CHAPTER XXIII.
Bench and Bar 320

CHAPTER XXIV.
History of the Medical Profession 376

CHAPTER XXV.
Westmoreland Press 398

CHAPTER XXVI.
Common Schools 405

CHAPTER XXVII.
The Civil War 426

CHAPTER XXVIII.
The Court Houses. County Home 437

CHAPTER XXIX.
Agriculture 442

CHAPTER XXX.
Iron 445

CHAPTER XXXI.
Coal 458

CHAPTER XXXII.
The Coke Industry 466

CHAPTER XXXIII.
Manufacturing Industries 471

CHAPTER XXXIV.
The Spanish-American War 473

CHAPTER XXXV.
County Officers 478

CHAPTER XXXVI.
Greensburg 487

CHAPTER XXXVII.
Hempfield Township. Jeannette, "the Glass City." Mt. Pleasant Township 502

CHAPTER XXXVIII.
North Huntingdon Township. Irwin Borough 515

CHAPTER XXXIX.
Rostraver Township. North Belle Vernon. Monesien. Fairfield Township. Bolivar Borough 519

CHAPTER XL.
Donegal Township. Derry Township. Livermore Borough. Franklin Township. Murryville. Washington Township 534

CHAPTER XLI.
Unity Township. Latrobe Borough. New Alexandria 554

CHAPTER XLII.
Salem Township. New Salem. South Huntingdon Township. West Newton. East Huntingdon Township. Scottdale 561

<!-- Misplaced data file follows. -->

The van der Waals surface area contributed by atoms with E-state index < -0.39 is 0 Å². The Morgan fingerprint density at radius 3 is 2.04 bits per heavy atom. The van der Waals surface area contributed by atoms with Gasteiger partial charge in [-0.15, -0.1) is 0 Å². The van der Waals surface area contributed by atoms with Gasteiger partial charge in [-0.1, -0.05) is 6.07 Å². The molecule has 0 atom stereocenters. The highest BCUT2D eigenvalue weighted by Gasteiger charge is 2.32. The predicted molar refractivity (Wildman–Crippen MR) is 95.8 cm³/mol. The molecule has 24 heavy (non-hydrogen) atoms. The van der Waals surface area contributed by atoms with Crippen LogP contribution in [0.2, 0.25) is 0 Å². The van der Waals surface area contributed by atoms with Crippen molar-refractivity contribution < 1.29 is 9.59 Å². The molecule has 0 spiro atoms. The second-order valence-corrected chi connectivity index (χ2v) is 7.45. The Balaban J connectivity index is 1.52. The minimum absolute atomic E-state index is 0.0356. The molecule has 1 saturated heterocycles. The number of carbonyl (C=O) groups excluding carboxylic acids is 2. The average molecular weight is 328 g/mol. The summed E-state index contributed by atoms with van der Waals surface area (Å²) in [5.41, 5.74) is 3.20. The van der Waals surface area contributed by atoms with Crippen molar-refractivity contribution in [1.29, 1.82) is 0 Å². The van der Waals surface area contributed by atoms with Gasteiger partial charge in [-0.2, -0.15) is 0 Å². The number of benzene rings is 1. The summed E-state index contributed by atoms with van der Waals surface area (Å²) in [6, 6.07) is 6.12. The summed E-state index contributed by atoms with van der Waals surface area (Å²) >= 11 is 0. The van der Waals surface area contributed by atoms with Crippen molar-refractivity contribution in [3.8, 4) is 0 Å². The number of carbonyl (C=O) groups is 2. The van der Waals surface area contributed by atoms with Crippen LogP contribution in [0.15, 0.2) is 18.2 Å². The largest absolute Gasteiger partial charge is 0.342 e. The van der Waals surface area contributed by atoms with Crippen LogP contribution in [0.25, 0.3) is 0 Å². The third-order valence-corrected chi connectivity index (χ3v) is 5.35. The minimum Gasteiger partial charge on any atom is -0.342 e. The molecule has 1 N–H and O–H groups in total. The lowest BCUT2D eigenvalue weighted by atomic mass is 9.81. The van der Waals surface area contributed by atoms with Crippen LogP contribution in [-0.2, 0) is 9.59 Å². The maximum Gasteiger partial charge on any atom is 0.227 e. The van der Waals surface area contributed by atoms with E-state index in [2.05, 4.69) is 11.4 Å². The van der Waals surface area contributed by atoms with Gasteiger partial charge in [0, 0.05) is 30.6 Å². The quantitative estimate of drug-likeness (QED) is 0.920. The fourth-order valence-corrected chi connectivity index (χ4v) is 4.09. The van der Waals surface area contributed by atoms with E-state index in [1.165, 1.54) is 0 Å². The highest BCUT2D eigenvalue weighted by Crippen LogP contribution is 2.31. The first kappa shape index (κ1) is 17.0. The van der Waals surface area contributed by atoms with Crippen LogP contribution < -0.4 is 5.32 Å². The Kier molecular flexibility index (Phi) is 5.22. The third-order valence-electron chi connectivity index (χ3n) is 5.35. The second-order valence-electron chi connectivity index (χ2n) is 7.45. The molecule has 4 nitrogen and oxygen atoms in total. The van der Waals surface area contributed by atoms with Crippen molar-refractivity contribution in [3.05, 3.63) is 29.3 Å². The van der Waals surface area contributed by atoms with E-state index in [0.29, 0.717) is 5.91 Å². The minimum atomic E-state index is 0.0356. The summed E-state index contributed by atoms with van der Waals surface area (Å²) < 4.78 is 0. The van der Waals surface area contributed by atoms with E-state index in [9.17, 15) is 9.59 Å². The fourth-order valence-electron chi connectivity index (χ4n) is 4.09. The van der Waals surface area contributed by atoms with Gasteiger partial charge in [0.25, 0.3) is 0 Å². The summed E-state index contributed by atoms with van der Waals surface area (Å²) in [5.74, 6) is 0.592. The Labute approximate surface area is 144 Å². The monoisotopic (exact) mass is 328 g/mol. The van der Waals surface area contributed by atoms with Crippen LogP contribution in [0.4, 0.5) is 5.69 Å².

CHAPTER XLIII.
Allegheny Township. Vandergrift. Vandergrift Heights. Ligonier Township. Ligonier Borough 579

CHAPTER XLIV.
Sewickley Township. Suterville. Loyalhanna Township. Burrell Township. Parnassus. New Kensington. Cook Township. Bell Township. Penn Town- ship. Manor. Penn Borough. St. Clair Township. New Florence 598

CHAPTER XLV.
Miscellaneous. New Court House. The Evans Execution. The Year of the Frost. Visit of Lafayette 615

CHAPTER XLVI.
Special Biographies. Maj. Gen. Arthur St Clair. William Findley. Alexander Johnston. William F. Johnston. Joseph Marrkle. William Larimer, Jr. Gen. James Keenan. John W. Geary. Richard C. Drum. John Covode. Dr. Alexander. Alilligan 624

 

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VOLUME II (Genealogical Memoirs)